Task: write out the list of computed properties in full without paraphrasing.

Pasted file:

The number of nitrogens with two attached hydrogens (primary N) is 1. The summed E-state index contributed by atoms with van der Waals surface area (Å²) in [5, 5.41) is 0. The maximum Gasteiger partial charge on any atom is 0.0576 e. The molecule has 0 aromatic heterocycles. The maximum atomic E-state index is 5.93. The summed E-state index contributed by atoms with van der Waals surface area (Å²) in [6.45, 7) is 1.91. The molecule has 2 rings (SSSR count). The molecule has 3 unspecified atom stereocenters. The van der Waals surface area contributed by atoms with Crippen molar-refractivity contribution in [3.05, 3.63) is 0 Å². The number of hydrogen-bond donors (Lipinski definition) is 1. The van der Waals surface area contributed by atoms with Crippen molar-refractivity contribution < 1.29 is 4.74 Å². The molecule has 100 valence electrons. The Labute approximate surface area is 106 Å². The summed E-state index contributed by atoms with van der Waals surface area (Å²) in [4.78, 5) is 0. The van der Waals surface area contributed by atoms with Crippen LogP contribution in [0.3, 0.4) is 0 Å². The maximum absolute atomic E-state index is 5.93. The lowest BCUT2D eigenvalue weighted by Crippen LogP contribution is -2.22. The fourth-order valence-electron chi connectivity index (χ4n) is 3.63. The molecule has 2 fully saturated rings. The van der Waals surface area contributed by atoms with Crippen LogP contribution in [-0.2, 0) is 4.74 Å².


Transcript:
The number of nitrogens with two attached hydrogens (primary N) is 1. The summed E-state index contributed by atoms with van der Waals surface area (Å²) in [5, 5.41) is 0. The maximum Gasteiger partial charge on any atom is 0.0576 e. The molecule has 0 aromatic heterocycles. The maximum atomic E-state index is 5.93. The summed E-state index contributed by atoms with van der Waals surface area (Å²) in [6.45, 7) is 1.91. The molecule has 2 rings (SSSR count). The molecule has 3 unspecified atom stereocenters. The van der Waals surface area contributed by atoms with Crippen molar-refractivity contribution in [3.05, 3.63) is 0 Å². The number of hydrogen-bond donors (Lipinski definition) is 1. The van der Waals surface area contributed by atoms with Crippen molar-refractivity contribution < 1.29 is 4.74 Å². The molecule has 100 valence electrons. The Labute approximate surface area is 106 Å². The summed E-state index contributed by atoms with van der Waals surface area (Å²) in [4.78, 5) is 0. The van der Waals surface area contributed by atoms with Crippen LogP contribution in [0.3, 0.4) is 0 Å². The maximum absolute atomic E-state index is 5.93. The lowest BCUT2D eigenvalue weighted by Crippen LogP contribution is -2.22. The fourth-order valence-electron chi connectivity index (χ4n) is 3.63. The molecule has 2 fully saturated rings. The van der Waals surface area contributed by atoms with Crippen LogP contribution in [-0.2, 0) is 4.74 Å².